While the preceding list is location specific, other readings of a similar ilk were more strategic. After traveling throughout the Old South, Tony Horwitz’s Confederates in the Attic illuminated my own observation that the Civil War isn’t over. James Loewen — linguist and sociologist — helped me understand the pervasive cultural myths that distort our own national identity. Lies My Teacher Told Me explains the historical narratives used to develop our nationalism, our religious fervor, and even our regional divisions. Lies Across America is an expose of the many monuments and memorials used to deify heroes and commemorate misguided movements throughout the country. We can see these historical distortions almost every day as we travel.

As I read more, I began to rediscover my own life experience in finance and business management — particularly with respect to the theory and processes of capital investment. Realizing that my experience bore directly upon economics and public policy, I studied Adam Smith’s Wealth of Nations, John Kenneth Galbraith’s The Affluent Society, and Thomas Piketty’s Capital in the Twenty-First Century. This background, together with studying numerous economic monographs and commentaries, led me to a sharp awareness of America’s extreme and growing economic inequality. I’d seen it in our travels, noting the contrast between wealth and poverty, and I began to sit down with poor people to hear their stories.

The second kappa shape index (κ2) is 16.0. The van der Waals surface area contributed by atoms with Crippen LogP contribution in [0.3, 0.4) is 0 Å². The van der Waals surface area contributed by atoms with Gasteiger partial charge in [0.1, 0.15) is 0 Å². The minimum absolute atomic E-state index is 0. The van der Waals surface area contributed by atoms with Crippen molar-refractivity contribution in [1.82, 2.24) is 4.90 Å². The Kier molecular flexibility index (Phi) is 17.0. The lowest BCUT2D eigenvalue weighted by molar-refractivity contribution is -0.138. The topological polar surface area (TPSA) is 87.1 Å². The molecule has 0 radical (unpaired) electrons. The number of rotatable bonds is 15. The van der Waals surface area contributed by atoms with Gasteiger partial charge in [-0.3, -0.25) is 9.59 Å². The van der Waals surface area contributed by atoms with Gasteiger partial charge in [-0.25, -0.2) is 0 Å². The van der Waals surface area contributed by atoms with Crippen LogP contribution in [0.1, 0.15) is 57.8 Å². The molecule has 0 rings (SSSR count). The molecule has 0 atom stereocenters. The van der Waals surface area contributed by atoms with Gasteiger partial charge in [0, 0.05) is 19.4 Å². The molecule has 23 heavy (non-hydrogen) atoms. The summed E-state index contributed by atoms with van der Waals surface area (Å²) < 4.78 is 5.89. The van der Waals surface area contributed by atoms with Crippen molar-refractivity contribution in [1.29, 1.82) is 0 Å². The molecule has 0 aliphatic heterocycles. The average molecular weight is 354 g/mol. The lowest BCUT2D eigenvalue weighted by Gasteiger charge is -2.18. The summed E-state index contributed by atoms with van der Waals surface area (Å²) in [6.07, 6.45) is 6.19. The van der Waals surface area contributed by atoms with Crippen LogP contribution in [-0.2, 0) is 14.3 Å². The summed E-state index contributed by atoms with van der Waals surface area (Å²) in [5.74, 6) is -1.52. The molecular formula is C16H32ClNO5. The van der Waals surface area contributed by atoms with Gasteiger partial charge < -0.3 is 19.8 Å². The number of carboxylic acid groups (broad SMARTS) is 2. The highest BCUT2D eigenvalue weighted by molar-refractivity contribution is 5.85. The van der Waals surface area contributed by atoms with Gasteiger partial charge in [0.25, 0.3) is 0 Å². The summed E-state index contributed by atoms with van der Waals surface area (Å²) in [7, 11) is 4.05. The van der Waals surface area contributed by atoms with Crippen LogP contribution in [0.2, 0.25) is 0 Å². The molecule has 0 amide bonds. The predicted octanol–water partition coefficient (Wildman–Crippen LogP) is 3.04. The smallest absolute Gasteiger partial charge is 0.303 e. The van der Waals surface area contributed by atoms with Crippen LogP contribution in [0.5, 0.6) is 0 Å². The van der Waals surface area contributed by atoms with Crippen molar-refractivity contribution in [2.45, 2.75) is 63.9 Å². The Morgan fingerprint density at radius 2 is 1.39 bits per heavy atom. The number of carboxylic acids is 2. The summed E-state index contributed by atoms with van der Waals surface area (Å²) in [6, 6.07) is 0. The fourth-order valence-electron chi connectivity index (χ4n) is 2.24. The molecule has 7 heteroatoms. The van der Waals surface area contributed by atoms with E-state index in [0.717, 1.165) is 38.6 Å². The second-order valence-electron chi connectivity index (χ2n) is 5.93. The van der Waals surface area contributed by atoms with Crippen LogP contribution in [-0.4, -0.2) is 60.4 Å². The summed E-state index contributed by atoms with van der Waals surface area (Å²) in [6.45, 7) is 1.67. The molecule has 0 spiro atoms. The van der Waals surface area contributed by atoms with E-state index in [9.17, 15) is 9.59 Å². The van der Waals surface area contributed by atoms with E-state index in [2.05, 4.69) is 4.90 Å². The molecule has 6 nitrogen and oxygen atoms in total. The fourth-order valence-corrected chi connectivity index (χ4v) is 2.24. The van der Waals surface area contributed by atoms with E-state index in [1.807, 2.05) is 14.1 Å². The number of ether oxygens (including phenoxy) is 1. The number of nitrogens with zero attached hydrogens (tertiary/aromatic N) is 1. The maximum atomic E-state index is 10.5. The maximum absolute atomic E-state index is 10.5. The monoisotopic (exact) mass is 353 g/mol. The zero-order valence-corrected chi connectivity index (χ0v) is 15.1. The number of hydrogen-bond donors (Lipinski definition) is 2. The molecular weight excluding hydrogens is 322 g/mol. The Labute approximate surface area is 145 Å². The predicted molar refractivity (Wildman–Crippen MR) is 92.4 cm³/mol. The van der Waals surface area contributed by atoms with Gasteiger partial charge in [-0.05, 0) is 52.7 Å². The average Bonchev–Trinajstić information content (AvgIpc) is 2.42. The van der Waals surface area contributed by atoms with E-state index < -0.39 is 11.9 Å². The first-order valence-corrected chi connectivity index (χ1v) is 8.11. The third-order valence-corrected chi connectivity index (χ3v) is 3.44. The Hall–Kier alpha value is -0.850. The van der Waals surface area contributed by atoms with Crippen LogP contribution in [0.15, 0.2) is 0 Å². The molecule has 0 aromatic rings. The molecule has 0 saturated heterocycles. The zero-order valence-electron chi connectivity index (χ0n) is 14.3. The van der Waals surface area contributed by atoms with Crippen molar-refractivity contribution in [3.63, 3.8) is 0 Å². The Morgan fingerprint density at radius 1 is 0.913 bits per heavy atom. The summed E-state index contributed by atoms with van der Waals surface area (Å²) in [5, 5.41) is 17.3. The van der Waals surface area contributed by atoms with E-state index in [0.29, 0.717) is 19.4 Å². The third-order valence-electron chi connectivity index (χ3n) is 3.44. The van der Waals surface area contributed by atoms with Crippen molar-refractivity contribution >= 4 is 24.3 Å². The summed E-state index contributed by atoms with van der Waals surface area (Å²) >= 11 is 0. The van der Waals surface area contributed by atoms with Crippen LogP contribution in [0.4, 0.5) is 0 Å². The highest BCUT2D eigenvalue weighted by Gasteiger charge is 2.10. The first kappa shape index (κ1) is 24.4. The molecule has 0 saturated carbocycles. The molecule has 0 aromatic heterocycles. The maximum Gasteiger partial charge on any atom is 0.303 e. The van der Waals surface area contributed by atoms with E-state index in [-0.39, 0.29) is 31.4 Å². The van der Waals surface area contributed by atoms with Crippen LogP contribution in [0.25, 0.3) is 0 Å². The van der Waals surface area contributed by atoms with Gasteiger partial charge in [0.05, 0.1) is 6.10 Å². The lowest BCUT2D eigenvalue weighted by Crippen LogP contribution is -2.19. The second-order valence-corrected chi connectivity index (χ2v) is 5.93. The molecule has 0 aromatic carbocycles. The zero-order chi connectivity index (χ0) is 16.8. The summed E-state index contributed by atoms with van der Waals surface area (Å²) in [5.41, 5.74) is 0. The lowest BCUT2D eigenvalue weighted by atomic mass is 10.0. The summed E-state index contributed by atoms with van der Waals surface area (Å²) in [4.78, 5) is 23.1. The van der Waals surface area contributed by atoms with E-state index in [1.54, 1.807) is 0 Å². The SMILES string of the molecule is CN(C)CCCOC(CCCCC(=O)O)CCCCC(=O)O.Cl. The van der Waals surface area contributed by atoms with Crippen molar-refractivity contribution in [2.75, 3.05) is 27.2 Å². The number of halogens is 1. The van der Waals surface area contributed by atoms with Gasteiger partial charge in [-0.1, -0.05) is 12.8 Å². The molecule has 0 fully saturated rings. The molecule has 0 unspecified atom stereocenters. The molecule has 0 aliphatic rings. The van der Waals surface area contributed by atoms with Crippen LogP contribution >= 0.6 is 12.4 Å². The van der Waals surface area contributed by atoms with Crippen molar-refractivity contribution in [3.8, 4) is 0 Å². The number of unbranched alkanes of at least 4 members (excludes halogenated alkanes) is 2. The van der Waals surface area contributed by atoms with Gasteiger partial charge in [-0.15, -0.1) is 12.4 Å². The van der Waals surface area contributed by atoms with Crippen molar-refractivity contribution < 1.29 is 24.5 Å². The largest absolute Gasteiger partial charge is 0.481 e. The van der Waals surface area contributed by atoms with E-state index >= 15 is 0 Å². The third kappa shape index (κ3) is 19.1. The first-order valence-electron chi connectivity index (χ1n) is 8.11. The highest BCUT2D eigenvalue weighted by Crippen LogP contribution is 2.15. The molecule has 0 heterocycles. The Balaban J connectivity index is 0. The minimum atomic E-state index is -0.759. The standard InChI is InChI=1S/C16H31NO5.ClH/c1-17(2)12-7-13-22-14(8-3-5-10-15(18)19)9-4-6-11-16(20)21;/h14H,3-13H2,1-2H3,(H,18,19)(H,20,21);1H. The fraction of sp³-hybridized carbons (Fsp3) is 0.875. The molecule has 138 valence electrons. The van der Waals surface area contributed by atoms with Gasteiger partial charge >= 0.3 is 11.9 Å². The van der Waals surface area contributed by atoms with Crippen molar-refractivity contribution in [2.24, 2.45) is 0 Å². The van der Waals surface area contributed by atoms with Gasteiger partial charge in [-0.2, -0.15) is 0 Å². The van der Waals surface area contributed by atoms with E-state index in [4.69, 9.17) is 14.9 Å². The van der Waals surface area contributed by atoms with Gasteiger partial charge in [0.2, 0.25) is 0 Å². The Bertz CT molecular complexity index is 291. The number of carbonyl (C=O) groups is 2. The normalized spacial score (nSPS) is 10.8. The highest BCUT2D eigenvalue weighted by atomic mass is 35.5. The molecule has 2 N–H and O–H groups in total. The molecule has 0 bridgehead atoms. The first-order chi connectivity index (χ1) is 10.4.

That’s when I began to write. First, I wrote short articles on Facebook and later I published them on Internet news sites like Op Ed News. Then I wrote a book on how to save capitalism from itself. Five books later, I guess I’m an author. There’s nothing more challenging and enlightening than writing about a technical subject if you adhere to the discipline of attribution.

My favorite movies are a four-way tie between Princess Bride, Lincoln, The Post, and Free State of Jones. We also have a couple dozen videos, recorded, mixed, and produced during our own travels. Because we’re part of these productions, and they’re a part of us, we value them more than any Hollywood blockbuster.